The stories follow each other in the telling of human beings transformed to new bodies: trees, animals, constellations etc. At the same time, he worked on the Fasti, a six-book poem in elegiac couplets on the theme of the calendar of Roman festivals and astronomy; the composition of this poem was interrupted by Ovid's exile, it is thought that Ovid abandoned work on the piece in Tomis. It is in this period, if they are indeed by Ovid, that the double letters in the Heroides were composed. In AD 8, Ovid was banished to Tomis, on the Black Sea, by the exclusive intervention of the Emperor Augustus, without any participation of the Senate or of any Roman judge; this event shaped all his following poetry. Ovid wrote that the reason for his exile was carmen et error – "a poem and a mistake", claiming that his crime was
Picus was a figure in Roman mythology, was the first king of Latium. He was the son of Saturn known as Stercutus, he was the founder of the first Latin tribe and settlement, located a few miles to the Southeast of the site of the city of Rome. He was known for his skill at horsemanship. According to Festus he got his name as a consequence of the fact that he used to rely on a woodpecker for the purpose of divination. Picus was described to be quite handsome, sought after by nymphs and naiads; the witch Circe attempted to seduce him with her charms and herbs while he was on a hunting trip, but he savagely rejected her. She turned him into a woodpecker for scorning her love; when his comrades accused Circe of her crime and demanded Picus' release, she turned them too into a variety of beasts. Picus' wife was a nymph. After Picus' transformation she wandered madly through the forest for 6 days until she lay down on the bank of the Tiber and died, they had Faunus. According to grammarian Servius, Picus's love for Pomona was itself scorned.
But in another place he states she consented to marriage, but Circe transformed Picus into a woodpecker and her into a pica, a kind of bird a magpie or an owl. He is featured in one of the Metamorphoses of Ovid. Virgil says that he was the son of Saturnus and the grandfather of Latinus, the king of the Laurentines whom Aeneas and his Trojans fought upon reaching Italy. Italic people believed Picus was the son of the god of war Mars and attributed his avine transformation to his skills at interpreting bird omens. One of the function he performed was to lead the deduction of colonies with his flight, which traditionally took place in spring and was performed according to a religious ritual known as ver sacrum; the people of the Piceni derived their name from the memory of this ritual. Ovid Metamorphoses 14.320-620 Virgil Aeneid 7.45-49, 170-191 Servius on Aeneid 7.190 Diodorus Siculus 6, frag. 5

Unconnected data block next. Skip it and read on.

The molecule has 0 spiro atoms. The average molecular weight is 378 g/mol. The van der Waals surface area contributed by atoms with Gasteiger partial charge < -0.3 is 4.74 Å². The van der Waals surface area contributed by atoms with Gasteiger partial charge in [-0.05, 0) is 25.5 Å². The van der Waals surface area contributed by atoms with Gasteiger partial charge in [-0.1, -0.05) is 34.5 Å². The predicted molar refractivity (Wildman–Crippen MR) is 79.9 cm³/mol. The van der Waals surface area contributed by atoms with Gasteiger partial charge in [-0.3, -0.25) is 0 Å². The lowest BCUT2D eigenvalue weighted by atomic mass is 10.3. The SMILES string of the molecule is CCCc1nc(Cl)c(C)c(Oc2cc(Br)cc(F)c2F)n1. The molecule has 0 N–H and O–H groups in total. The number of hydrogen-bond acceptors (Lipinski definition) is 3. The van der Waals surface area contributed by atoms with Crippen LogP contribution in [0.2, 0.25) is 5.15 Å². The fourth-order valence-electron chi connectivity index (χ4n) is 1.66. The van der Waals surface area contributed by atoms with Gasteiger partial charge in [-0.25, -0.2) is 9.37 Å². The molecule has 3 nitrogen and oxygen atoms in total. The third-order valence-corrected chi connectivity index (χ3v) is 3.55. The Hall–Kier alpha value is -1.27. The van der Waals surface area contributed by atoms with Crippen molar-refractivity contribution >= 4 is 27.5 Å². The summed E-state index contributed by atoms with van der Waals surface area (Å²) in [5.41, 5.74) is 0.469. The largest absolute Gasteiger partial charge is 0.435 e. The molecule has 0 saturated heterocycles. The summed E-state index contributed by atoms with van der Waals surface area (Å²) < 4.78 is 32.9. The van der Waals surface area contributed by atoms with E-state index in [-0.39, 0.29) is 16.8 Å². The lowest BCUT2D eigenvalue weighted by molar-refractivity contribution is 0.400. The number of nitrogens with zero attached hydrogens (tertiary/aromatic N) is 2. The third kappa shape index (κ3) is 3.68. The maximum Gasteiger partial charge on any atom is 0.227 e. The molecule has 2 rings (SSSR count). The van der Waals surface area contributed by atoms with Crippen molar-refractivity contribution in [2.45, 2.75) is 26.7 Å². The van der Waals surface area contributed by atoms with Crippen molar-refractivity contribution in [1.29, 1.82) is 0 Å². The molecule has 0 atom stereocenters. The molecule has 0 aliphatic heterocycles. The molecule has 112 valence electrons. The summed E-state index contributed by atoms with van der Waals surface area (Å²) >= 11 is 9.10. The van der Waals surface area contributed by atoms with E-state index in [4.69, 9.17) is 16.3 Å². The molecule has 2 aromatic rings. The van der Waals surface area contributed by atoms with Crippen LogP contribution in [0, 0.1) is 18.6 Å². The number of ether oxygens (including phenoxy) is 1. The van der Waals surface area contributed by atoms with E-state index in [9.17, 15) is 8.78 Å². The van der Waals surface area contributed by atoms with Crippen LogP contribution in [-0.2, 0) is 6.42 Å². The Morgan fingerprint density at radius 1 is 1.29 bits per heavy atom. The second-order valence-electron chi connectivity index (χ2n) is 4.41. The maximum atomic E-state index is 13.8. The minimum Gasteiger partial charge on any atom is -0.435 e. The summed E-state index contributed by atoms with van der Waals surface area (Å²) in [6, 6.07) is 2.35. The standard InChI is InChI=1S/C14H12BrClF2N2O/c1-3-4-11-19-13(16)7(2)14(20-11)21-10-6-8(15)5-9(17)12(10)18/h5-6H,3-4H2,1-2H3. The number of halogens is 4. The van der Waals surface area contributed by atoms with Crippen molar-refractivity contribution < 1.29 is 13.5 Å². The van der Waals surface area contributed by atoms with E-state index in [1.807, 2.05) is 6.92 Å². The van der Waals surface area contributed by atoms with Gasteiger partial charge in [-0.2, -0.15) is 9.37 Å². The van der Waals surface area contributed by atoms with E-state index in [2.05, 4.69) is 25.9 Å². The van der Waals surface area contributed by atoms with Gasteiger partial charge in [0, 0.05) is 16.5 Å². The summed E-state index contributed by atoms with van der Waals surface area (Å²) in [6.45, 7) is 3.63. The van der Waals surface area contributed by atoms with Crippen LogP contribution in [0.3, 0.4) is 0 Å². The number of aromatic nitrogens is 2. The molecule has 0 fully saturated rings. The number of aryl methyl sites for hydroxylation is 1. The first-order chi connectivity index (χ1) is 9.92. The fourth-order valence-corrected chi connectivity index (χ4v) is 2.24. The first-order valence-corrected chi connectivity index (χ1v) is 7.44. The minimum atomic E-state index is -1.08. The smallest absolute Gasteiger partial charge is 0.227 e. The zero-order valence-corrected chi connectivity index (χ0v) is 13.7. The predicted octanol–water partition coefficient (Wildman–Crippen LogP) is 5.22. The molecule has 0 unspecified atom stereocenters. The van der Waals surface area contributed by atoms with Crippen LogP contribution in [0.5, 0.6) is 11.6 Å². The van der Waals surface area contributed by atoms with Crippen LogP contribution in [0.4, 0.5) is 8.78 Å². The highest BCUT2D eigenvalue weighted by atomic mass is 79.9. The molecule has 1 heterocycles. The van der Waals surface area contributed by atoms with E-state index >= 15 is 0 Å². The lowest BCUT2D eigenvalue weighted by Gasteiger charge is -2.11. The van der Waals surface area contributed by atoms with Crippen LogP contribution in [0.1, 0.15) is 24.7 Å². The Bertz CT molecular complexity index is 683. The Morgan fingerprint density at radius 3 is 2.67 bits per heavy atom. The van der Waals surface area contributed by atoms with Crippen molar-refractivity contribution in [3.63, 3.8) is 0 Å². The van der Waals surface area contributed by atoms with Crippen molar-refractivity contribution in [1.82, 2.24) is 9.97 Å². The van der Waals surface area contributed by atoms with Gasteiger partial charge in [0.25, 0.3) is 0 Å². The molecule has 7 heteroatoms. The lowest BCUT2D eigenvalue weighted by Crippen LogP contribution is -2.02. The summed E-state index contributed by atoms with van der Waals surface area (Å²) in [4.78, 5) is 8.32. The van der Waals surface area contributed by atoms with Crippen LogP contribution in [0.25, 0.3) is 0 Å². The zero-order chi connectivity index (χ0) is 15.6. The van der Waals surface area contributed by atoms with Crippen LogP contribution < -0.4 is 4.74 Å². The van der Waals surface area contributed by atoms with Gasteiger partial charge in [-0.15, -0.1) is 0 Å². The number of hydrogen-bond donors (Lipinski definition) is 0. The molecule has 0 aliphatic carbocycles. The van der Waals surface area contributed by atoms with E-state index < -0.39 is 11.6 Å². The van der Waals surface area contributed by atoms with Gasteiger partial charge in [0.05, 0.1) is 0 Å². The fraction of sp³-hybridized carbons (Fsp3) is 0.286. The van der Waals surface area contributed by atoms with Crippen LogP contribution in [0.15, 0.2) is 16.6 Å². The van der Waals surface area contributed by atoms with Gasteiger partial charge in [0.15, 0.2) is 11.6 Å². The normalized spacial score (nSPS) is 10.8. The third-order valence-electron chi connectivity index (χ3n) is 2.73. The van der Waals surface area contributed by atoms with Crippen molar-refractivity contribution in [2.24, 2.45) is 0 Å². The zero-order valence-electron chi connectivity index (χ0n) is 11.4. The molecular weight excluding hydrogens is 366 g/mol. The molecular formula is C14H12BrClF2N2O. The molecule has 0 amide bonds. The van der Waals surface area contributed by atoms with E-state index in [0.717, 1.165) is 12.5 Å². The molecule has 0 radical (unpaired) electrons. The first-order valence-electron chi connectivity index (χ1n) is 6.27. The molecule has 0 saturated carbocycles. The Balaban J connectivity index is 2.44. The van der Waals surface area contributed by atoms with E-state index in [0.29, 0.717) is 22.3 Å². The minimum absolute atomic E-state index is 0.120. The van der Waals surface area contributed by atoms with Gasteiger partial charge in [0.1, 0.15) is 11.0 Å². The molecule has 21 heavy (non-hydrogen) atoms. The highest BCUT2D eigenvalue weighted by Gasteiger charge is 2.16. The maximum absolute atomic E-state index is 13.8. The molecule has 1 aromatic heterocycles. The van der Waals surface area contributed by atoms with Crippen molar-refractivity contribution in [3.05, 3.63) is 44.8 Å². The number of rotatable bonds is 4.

Latium is the region of central western Italy in which the city of Rome was founded and grew to be the capital city of the Roman Empire. Latium was a small triangle of fertile, volcanic soil on which resided the tribe of the Latins or Latians, it was located on the left bank of the River Tiber, extending northward to the River Anio and southeastward to the Pomptina Palus as far south as the Circeian promontory. The right bank of the Tiber was occupied by the Etruscan city of Veii, the other borders were occupied by Italic tribes. Subsequently, Rome defeated Veii and its Italic neighbours, expanding Latium to the Apennine Mountains in the northeast and to the opposite end of the marsh in the southeast; the modern descendant, the Italian Regione of Lazio called Latium in Latin, in modern English, is somewhat larger still, but not as much as double the original Latium. The ancient language of the Latins, the tribespeople who occupied Latium, was to become the immediate predecessor of the Old Latin language, ancestor of Latin and the Romance languages.